Comparison Between Emission Spectra of Iridocytes and Pure Guanine
Exciting the T. maxima mantle tissues with a laser source within the red part of the spectrum (633 nm) resulted in a peak emission at 673 nm with a shoulder at 733 nm (Figure 6A and Supplementary Table 1). Excitation with wavelengths within the blue spectra (473 nm) resulted in an intense peak at 673 nm with a shoulder at 734 nm (Figure 6A). Under UV-A (325 nm) excitation, three emission maxima are apparent in the spectra, (1) a strong peak in the violet spectrum at 391 nm, (2) a broad shoulder in the green around 530 nm, and (3) and a smaller peak at 676 nm (Figure 6A).
Figure 6. Photoluminescence spectra (at room temperature) under three different laser excitation sources: at 633 nm (red), 473 nm (blue), and 325 nm (violet), respectively for (A) Tridacna maxima mantle tissues and (B) pure guanine powder.
While investigating PL spectra of pure guanine, by exciting them with identical laser excitation sources (633, 473, and 325 nm, respectively), no emission signal (other than noise) was detected when exciting pure guanine with red irradiance at a wavelength of 633 nm (Figure 6B and Supplementary Table 2). However, emission spectra peaked at 500 nm when excited with a 473 nm source and at 363 nm with a shoulder at 414 nm when excited with 325 nm (Figure 6B).
When then compared the PL spectra of the T. maxima mantle tissues with those of the pure guanine crystals. In guanine, the peak in the upper UV-A spectrum (around 360–390 nm) was conserved, although it was broad and somewhat shifted to longer, less energetic wavelengths than in the T. maxima tissues (391 nm maxima in giant clam tissues versus 363 nm in pure guanine). While T. maxima showed a clear emission peak at 676 nm when excited with a light source of 473nm generated an emission peak at 676 nm, the emission peak at 530 nm in the pure guanine was barely visible in the emission spectra.
Surface Structures of Outer T. maxima Mantle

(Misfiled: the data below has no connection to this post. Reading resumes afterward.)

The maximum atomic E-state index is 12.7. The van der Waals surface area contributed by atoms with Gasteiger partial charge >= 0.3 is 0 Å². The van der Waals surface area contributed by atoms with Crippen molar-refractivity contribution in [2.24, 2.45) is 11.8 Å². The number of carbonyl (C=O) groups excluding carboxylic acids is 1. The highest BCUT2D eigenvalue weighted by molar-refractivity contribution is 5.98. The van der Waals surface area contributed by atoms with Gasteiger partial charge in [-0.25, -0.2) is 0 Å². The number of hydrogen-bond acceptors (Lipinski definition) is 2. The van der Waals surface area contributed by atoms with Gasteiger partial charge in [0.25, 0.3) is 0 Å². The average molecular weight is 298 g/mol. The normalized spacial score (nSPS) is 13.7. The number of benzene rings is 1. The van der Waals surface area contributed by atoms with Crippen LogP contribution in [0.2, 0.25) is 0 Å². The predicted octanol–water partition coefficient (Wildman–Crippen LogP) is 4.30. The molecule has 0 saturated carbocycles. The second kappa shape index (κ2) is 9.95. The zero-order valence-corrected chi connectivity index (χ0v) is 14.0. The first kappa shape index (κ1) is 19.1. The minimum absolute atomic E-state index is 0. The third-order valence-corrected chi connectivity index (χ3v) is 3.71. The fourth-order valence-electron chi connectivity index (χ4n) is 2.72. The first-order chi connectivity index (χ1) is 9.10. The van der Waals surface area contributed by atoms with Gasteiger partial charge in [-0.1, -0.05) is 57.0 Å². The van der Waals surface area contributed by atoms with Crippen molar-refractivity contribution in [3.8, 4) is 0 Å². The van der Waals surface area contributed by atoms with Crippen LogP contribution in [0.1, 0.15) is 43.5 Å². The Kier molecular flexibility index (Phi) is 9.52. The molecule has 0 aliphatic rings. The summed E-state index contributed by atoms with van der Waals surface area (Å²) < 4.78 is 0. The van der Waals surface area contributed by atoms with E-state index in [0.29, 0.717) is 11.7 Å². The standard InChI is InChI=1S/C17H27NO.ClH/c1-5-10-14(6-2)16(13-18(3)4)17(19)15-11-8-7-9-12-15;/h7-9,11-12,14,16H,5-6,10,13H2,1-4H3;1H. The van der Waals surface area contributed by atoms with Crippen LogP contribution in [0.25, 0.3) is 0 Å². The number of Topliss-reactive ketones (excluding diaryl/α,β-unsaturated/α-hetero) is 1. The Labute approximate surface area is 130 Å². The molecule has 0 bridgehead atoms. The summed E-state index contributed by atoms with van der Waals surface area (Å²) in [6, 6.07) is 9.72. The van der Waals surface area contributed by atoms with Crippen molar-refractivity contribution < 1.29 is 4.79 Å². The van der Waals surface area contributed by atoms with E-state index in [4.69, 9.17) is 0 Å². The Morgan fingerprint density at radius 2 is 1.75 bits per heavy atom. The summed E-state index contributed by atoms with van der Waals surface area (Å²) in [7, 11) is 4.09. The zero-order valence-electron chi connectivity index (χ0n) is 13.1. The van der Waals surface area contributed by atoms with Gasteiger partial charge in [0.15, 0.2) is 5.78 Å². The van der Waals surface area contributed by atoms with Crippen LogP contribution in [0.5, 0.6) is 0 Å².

The observed microstructures on the outer layer of the T. maxima outer mantle tissues could be potentially part of a light-harvesting system, just as some comparable photonic nanostructures on butterfly wings (Vértesy et al., 2006; Tam et al., 2013) and bird feathers (Eliason et al., 2015) have been previously reported being responsible for controlling how incident light is reflected and scattered. For the butterflies, differences in iridescence were also reported to be due to a difference in those nanostructures, including their optical thickness and the periodicities of air/cuticle bilayer stacks (Tam et al., 2013). Should the observed micro-pillar structures on the surface of the giant clam mantle tissues serve a comparable function it is therefore possible, that both, their length as well as the density of these micropillars could influence the amount, and thus the intensity of light that penetrates the mantle surface, reaching deeper tissue layers.
Absorbance Spectra and Conversion of UV Radiation Into Blue Light
The mantle tissues of T. maxima showed strong absorbance in the UVR band (200–400 nm) for both probed tissue depths (i.e., outermost surface and at a deeper layer of about 500 μm tissue depth) (Figure 4). While absorbance at the photosynthetically active range (PAR, 400–700 nm) were only minor in the outermost tissues, the innermost tissues (at about 500 μm tissue depth) showed the absorbance spectra characteristic of photosynthetic pigments in the PAR range. Here, light is harvested by the photosynthetic antenna system of the algal symbionts, resulting in the broad shoulder between 400 and 560 nm, an absorbance minima around 600 nm, and a peak in absorbance around 675 nm. The remarkable difference in absorbance spectra between outermost layer, with a strong imprint from iridocytes, and the deeper tissues is probably due to a lack of symbionts within the surface tissues of the mantle. As already shown by Holt et al. (2014), iridocytes cells are organized in the tissue in a diffuse layer within the outermost tissues (first 100–200 μm) and on top of the algae pillars, which can be mainly found deeper within the tissue.